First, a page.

Page 23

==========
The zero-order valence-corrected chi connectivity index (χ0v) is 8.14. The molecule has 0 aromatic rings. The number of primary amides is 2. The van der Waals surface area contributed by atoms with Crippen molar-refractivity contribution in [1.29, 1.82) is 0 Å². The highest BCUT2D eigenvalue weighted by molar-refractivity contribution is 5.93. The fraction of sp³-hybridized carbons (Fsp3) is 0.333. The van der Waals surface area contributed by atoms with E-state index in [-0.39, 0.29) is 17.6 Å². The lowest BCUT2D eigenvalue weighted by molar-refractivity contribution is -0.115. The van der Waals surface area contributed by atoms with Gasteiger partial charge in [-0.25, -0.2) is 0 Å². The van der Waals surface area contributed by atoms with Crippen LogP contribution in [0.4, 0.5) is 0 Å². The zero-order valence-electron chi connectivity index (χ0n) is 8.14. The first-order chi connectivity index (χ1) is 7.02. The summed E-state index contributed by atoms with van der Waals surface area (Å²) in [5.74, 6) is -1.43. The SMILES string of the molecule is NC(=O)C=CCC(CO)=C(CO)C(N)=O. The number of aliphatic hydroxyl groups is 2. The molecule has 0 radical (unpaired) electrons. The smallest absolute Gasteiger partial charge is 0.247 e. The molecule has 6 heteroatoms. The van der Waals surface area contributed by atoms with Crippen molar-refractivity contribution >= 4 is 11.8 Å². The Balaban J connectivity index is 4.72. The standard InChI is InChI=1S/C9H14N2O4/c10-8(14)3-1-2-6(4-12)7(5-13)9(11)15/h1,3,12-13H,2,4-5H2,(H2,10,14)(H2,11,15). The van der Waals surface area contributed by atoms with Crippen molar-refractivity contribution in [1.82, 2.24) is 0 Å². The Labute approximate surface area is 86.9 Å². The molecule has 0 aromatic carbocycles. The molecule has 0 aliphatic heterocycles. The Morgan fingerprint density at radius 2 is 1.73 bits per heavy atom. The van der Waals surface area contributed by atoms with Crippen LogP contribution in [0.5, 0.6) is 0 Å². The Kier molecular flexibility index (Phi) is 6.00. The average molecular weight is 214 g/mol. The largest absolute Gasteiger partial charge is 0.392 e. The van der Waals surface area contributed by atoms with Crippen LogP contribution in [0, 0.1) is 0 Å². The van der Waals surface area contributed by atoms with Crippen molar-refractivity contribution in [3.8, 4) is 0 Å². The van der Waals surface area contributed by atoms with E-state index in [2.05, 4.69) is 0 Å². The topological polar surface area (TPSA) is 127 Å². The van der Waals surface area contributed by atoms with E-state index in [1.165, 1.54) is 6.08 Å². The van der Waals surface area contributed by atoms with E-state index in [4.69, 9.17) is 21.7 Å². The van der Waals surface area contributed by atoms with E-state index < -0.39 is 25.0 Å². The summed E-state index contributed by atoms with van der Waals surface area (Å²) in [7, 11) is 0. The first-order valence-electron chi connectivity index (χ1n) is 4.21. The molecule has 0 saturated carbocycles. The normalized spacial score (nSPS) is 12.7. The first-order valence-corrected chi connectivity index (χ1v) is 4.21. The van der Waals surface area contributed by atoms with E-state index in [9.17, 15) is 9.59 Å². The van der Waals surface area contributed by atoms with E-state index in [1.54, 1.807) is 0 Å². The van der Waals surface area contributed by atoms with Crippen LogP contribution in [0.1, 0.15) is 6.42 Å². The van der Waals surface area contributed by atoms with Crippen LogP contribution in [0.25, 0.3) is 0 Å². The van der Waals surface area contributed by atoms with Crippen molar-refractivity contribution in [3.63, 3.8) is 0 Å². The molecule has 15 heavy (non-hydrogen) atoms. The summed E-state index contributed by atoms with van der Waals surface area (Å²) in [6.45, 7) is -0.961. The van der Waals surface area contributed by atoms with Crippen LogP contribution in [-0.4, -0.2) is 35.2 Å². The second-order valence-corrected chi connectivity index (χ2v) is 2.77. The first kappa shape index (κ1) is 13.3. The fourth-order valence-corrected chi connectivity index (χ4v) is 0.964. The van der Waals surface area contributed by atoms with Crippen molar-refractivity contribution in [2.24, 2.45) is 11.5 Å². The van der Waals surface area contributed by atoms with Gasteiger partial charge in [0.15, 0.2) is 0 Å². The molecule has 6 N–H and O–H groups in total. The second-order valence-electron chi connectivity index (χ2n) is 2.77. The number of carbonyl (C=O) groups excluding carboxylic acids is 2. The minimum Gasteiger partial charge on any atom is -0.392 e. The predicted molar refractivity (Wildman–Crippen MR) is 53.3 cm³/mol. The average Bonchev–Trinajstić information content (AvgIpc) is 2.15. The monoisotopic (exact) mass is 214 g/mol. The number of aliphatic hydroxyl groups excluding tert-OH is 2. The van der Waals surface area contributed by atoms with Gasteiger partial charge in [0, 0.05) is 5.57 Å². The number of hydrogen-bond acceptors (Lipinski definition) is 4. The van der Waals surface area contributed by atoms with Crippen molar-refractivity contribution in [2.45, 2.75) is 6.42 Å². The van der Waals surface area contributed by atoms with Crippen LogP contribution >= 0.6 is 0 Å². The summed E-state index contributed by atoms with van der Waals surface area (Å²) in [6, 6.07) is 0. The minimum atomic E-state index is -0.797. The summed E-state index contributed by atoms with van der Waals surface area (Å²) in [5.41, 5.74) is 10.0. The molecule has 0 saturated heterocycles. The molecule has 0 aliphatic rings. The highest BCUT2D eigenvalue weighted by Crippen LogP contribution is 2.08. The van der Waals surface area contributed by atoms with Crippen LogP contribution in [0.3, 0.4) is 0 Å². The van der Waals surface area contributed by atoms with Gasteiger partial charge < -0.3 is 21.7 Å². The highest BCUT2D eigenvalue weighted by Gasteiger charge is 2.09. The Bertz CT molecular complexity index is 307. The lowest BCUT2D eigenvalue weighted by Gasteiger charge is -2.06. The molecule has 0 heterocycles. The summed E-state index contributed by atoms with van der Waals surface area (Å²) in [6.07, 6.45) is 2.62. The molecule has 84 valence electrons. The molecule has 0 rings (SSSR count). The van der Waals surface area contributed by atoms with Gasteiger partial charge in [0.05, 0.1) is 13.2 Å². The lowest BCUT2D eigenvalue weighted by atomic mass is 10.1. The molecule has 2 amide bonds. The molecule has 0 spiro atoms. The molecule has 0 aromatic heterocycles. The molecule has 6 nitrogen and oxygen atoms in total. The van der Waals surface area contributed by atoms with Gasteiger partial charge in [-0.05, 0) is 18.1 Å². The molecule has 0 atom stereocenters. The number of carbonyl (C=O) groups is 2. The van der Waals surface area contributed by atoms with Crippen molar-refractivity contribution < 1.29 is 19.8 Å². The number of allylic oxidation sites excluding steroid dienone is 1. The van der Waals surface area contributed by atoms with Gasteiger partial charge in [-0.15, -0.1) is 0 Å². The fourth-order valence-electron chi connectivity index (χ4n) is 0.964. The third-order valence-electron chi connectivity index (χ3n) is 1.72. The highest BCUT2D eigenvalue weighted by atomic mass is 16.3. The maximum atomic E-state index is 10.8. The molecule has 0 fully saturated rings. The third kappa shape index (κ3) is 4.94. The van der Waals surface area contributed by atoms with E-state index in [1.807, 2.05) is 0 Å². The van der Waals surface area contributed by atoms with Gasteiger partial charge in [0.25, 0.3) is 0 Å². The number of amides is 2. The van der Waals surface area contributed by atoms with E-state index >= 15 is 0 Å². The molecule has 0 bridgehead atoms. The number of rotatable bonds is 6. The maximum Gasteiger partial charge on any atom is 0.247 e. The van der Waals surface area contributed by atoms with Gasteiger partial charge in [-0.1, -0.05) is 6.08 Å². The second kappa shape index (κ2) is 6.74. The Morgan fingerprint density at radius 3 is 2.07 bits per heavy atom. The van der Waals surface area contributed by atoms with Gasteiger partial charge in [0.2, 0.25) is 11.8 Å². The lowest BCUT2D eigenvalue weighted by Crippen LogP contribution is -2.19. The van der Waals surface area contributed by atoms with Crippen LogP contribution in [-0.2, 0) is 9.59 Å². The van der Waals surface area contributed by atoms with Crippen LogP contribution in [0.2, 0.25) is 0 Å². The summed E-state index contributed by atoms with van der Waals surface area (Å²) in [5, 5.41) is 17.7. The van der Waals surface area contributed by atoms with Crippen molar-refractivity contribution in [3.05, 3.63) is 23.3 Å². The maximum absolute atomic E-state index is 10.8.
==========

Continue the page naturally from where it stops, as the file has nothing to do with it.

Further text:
Political Intelligence Mary Kay & the ERA It’s uncanny how often Mary Kay Cosmetics is mentioned in conjunction with opposition to the equal rights amendment. Last week the Observer got calls from reporters in Washington, D.C., and St. Louis, Mo., who had heard about Mary Kay’s alleged campaign against the ERA. New Mexico Sen. Consuelo Kitzen Burrell of Santa Fe recently told UPI that the anti-ERA letters she has received “stem from a single source in Dallas, the Mary Kay Cosmetics Co., which has apparently mailed out vast volumes of literature to all religious organizations and groups on its mailing lists.” Mary Kay Ash, chairman of the board of the cosmetics firm, says it ain’t so. The pink sheet written by Women Who Want to Be Women did happen to get included in Ms. Ash’s Director’s Memo with everything except the WWWW I.D. intact. And a WWWW newsletter did happen to thank Mary Kay for her help. But Ms. Ash says she has given no money to anti-ERA forces and she denies any knowledge of her saleswomen selling WWWW propaganda along with their cosmetics. Marjorie Schuchat of NOW managed to finagle a meeting with Ms. Ash recently. Ms. Schuchat recounts that there was a fleet of pink Cadillacs in the firm’s parking lot \(each director gets one along with a has pink furniture and a white carpet. The inner office is French blue. Schuchat said she dropped hints that Texans for the ER .A might have to institute a boycott of Mary Kay Cosmetics if the 8 The Texas Observer company continued supporting the opposition whereupon Ms. Ash and her lawyer agreed to print a clarification of the firm’s position in a company publication. The ensuing clarification, printed in Applause, a magazine that is mailed to 30,000 people involved in selling Mary Kay Cosmetics, said in part: “Neither Mary Kay, individually, nor Mary Kay Cosmetics, Inc., either opposes or supports the equal rights amendment, nor has either taken an active part or contributed funds in either supporting or opposing the amendment.” “While all of you are independent salespersons and not employees of Mary Kay Cosmetics subject to our will or control, we suggest it is your individual responsibility as citizens to consider both sides of the question, make up your own minds, and then lend your efforts, if so led, to which either side you choose BUT, totally, separately, and apart from your Mary Kay Business and careers.” The message was signed by Mary Kay herself. The H ouse Committee on Constitutional Revision will hear HCR 57, Bill Hilliard’s resolution to rescind Texas’ ratification of the federal equal rights amendment, on April 14. Ray Hutchison, chairman of the House committee, is swamped with letters concerning the ERA, more of them anti than pro, and a number of other legislators confirm that their ERA letters are continuing to break mailroom records. No brave soul has yet come forward in the Senate to sponsor Hilliard’s resolution. It took a while, but the Women Who Want to Be Women finally got around to registering their lobbyists 18 of them so far with the secretary of state. Also registered for the antis are representatives of the Committee to Restore Women’s Rights \(Mrs. Bob Edmondson of that group says she’s a “proud” member of the John Birch Society but that the JBS has provided no ERA; and Women Activated to Rescind/Motorede \(i.e., Movement to On the national front, more and more ERA spokeswomen are conceding that there’s little chance the amendment will be ratified this year. Four more states need to ratify before 1979 if the ERA is to become the 27th amendment to the U.S. Constitution. According to the count being kept by Texans for the ERA, defeats have come this year in Arizona, Georgia, Indiana, Nevada, Oklahoma, and Utah. It’s not looking too good in Illinois or Missouri. Chances are better in South Carolina and perhaps North Carolina. The issue is still before legislatures in Arkansas and Mississippi. Louisiana, Florida, and Alabama legislatures will convene later this spring. Allegations concerning unisex toilets seem to be standard fare in most state debates. There are major recision movements in five states, with Texas being one of the most important. Tennessee and Nebraska have already voted to rescind, but ERA proponents maintain that recision doesn’t count. Candy man official who saves the state nearly $5 Alas, poor Bullock. Any other state million gets his name on the front page, right? Well Comptroller Bob Bullock announced on March 10 that his office had completed tax audits in February that determined that various taxpayers owed the state an additional $4.9 million, including $3 million from one gas production company, and the news got buried. The next morning’s papers reported that the Campfire Girls had sued Bullock for $13,248.13. The money represents the sales taxes paid by the organization on its candy sales for 1971, 1972, and 1973 taxes that were paid under protest. Now the Campfire Girls want their money back, because “other organizations sell products for human consumption, the same as Campfire Girls, namely the Girl Scouts of America, which sell a product . . . it defines and calls a ‘cookie.’ ” And the Girl Scouts don’t pay sales taxes. Bullock staffers point out, rather . tiredly, that the law makes a pretty clear distinction between cookies and candy. One’s taxable, one isn’t. In the meantime, the comptroller’s office was whipping out a couple more press releases. One referred rather pointedly to the previous day’s announcement of the $4.9 million worth of audits and plugged Bullock’s budget request, which asks for additional auditors and tax compliance officers. The other relayed the information that the comptroller had discovered the state employees’ training institute operated by the Department of Community Affairs of the governor’s office, and that 25 employees from the comptroller’s office all women, mostly minority-group and lower-paid workers will take training in secretarial skills and use of office machines. The second day’s releases did not make the front pages, either. Top ten The capital press corps’ biannual balloting on the Top Ten Dumb in the House of Representatives has once again produced some furious photo finishes. The usual surplus of deserving solons produced so many ties that we have the Top 11 this year. Acing out the entire field was the great mind of Rep. Bill Hilliard of Fort Worth. Hilliard finished one vote ahead of Rep. John Whitmire of Houston and two votes ahead of Rep. Greg Montoya of Elsa, who also happens to be